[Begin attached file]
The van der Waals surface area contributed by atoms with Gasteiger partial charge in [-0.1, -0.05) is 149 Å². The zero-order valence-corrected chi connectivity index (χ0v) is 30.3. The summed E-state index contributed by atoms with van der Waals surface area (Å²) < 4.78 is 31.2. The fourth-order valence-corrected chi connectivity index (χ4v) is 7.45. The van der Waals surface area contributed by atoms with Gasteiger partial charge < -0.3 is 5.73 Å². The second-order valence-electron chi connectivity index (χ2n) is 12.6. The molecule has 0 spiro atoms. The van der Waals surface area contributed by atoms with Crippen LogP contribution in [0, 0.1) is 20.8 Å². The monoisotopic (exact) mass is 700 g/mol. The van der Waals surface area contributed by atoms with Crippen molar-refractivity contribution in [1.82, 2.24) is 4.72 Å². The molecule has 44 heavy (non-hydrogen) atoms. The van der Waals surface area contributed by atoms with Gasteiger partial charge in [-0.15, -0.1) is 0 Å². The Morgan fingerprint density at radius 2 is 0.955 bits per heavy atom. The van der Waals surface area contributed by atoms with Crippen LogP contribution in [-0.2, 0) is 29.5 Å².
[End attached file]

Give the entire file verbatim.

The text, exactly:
The van der Waals surface area contributed by atoms with Gasteiger partial charge in [-0.1, -0.05) is 149 Å². The zero-order valence-corrected chi connectivity index (χ0v) is 30.3. The summed E-state index contributed by atoms with van der Waals surface area (Å²) < 4.78 is 31.2. The fourth-order valence-corrected chi connectivity index (χ4v) is 7.45. The van der Waals surface area contributed by atoms with Gasteiger partial charge < -0.3 is 5.73 Å². The second-order valence-electron chi connectivity index (χ2n) is 12.6. The molecule has 0 spiro atoms. The van der Waals surface area contributed by atoms with Crippen LogP contribution in [0, 0.1) is 20.8 Å². The monoisotopic (exact) mass is 700 g/mol. The van der Waals surface area contributed by atoms with Crippen molar-refractivity contribution in [1.82, 2.24) is 4.72 Å². The molecule has 44 heavy (non-hydrogen) atoms. The van der Waals surface area contributed by atoms with Gasteiger partial charge in [-0.15, -0.1) is 0 Å². The Morgan fingerprint density at radius 2 is 0.955 bits per heavy atom. The van der Waals surface area contributed by atoms with Crippen LogP contribution in [-0.2, 0) is 29.5 Å².